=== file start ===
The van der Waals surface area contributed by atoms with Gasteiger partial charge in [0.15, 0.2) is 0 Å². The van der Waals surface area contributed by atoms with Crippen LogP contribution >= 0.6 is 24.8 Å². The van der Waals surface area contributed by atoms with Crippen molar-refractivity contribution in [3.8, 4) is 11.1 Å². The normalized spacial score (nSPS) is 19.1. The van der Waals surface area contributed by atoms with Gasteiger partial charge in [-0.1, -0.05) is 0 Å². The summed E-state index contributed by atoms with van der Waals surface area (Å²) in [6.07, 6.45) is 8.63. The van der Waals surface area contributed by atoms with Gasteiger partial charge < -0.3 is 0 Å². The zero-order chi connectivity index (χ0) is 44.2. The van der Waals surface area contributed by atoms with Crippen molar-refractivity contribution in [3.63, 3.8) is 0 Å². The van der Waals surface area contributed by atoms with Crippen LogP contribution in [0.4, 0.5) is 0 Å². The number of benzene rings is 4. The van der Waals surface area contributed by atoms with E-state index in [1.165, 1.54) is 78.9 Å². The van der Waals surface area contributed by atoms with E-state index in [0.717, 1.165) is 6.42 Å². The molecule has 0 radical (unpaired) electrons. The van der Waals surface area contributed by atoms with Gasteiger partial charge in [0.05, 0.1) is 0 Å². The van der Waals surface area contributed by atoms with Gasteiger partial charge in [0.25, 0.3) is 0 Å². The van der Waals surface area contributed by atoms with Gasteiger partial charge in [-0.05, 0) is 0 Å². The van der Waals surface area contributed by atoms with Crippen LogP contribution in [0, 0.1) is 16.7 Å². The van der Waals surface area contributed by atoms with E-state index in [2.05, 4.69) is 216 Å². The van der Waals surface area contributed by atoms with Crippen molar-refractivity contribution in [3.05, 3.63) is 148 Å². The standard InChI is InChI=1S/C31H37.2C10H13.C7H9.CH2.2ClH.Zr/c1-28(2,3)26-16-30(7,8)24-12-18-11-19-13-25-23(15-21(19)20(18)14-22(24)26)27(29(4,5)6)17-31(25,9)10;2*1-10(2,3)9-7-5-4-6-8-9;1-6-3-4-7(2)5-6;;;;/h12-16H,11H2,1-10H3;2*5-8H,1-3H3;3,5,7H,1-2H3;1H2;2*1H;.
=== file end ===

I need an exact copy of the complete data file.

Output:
The van der Waals surface area contributed by atoms with Gasteiger partial charge in [0.15, 0.2) is 0 Å². The van der Waals surface area contributed by atoms with Crippen LogP contribution >= 0.6 is 24.8 Å². The van der Waals surface area contributed by atoms with Crippen molar-refractivity contribution in [3.8, 4) is 11.1 Å². The normalized spacial score (nSPS) is 19.1. The van der Waals surface area contributed by atoms with Gasteiger partial charge in [-0.1, -0.05) is 0 Å². The summed E-state index contributed by atoms with van der Waals surface area (Å²) in [6.07, 6.45) is 8.63. The van der Waals surface area contributed by atoms with Gasteiger partial charge < -0.3 is 0 Å². The zero-order chi connectivity index (χ0) is 44.2. The van der Waals surface area contributed by atoms with Crippen molar-refractivity contribution in [3.63, 3.8) is 0 Å². The van der Waals surface area contributed by atoms with Crippen LogP contribution in [0.4, 0.5) is 0 Å². The number of benzene rings is 4. The van der Waals surface area contributed by atoms with E-state index in [1.165, 1.54) is 78.9 Å². The van der Waals surface area contributed by atoms with E-state index in [0.717, 1.165) is 6.42 Å². The molecule has 0 radical (unpaired) electrons. The van der Waals surface area contributed by atoms with Gasteiger partial charge in [0.05, 0.1) is 0 Å². The van der Waals surface area contributed by atoms with Gasteiger partial charge in [0.25, 0.3) is 0 Å². The van der Waals surface area contributed by atoms with Gasteiger partial charge in [-0.05, 0) is 0 Å². The van der Waals surface area contributed by atoms with Crippen LogP contribution in [0, 0.1) is 16.7 Å². The van der Waals surface area contributed by atoms with E-state index in [2.05, 4.69) is 216 Å². The van der Waals surface area contributed by atoms with Crippen molar-refractivity contribution in [3.05, 3.63) is 148 Å². The standard InChI is InChI=1S/C31H37.2C10H13.C7H9.CH2.2ClH.Zr/c1-28(2,3)26-16-30(7,8)24-12-18-11-19-13-25-23(15-21(19)20(18)14-22(24)26)27(29(4,5)6)17-31(25,9)10;2*1-10(2,3)9-7-5-4-6-8-9;1-6-3-4-7(2)5-6;;;;/h12-16H,11H2,1-10H3;2*5-8H,1-3H3;3,5,7H,1-2H3;1H2;2*1H;.